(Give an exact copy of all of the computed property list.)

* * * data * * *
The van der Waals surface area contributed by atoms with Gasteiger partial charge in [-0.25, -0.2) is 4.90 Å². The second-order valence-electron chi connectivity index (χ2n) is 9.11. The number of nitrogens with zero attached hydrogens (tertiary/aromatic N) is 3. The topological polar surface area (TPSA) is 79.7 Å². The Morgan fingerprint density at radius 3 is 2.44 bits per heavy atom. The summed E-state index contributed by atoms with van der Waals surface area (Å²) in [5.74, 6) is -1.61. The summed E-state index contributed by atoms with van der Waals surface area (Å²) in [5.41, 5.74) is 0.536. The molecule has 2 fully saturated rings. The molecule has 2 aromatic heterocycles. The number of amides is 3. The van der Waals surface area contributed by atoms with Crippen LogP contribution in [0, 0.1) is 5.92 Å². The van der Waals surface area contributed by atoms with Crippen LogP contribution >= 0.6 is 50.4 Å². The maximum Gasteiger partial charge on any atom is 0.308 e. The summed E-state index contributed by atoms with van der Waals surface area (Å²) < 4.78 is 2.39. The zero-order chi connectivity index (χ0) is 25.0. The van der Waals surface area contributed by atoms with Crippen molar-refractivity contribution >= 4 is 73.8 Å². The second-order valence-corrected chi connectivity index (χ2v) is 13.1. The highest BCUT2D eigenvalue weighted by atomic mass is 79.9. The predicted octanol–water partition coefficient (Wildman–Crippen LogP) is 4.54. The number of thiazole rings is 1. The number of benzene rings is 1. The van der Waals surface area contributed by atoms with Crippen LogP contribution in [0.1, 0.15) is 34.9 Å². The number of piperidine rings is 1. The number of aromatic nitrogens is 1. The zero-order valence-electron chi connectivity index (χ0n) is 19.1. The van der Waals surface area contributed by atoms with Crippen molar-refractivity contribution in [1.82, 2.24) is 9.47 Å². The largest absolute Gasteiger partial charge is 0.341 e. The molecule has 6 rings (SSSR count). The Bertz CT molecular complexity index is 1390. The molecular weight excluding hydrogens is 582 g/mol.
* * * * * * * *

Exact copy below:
The van der Waals surface area contributed by atoms with Gasteiger partial charge in [-0.25, -0.2) is 4.90 Å². The second-order valence-electron chi connectivity index (χ2n) is 9.11. The number of nitrogens with zero attached hydrogens (tertiary/aromatic N) is 3. The topological polar surface area (TPSA) is 79.7 Å². The Morgan fingerprint density at radius 3 is 2.44 bits per heavy atom. The summed E-state index contributed by atoms with van der Waals surface area (Å²) in [5.74, 6) is -1.61. The summed E-state index contributed by atoms with van der Waals surface area (Å²) in [5.41, 5.74) is 0.536. The molecule has 2 fully saturated rings. The molecule has 2 aromatic heterocycles. The number of amides is 3. The van der Waals surface area contributed by atoms with Crippen LogP contribution in [0, 0.1) is 5.92 Å². The van der Waals surface area contributed by atoms with Crippen LogP contribution >= 0.6 is 50.4 Å². The maximum Gasteiger partial charge on any atom is 0.308 e. The summed E-state index contributed by atoms with van der Waals surface area (Å²) < 4.78 is 2.39. The zero-order chi connectivity index (χ0) is 25.0. The van der Waals surface area contributed by atoms with Crippen molar-refractivity contribution >= 4 is 73.8 Å². The second-order valence-corrected chi connectivity index (χ2v) is 13.1. The highest BCUT2D eigenvalue weighted by atomic mass is 79.9. The predicted octanol–water partition coefficient (Wildman–Crippen LogP) is 4.54. The number of thiazole rings is 1. The number of benzene rings is 1. The van der Waals surface area contributed by atoms with Crippen LogP contribution in [0.1, 0.15) is 34.9 Å². The number of piperidine rings is 1. The number of aromatic nitrogens is 1. The zero-order valence-electron chi connectivity index (χ0n) is 19.1. The van der Waals surface area contributed by atoms with Crippen molar-refractivity contribution in [1.82, 2.24) is 9.47 Å². The largest absolute Gasteiger partial charge is 0.341 e. The molecule has 6 rings (SSSR count). The Bertz CT molecular complexity index is 1390. The molecular weight excluding hydrogens is 582 g/mol.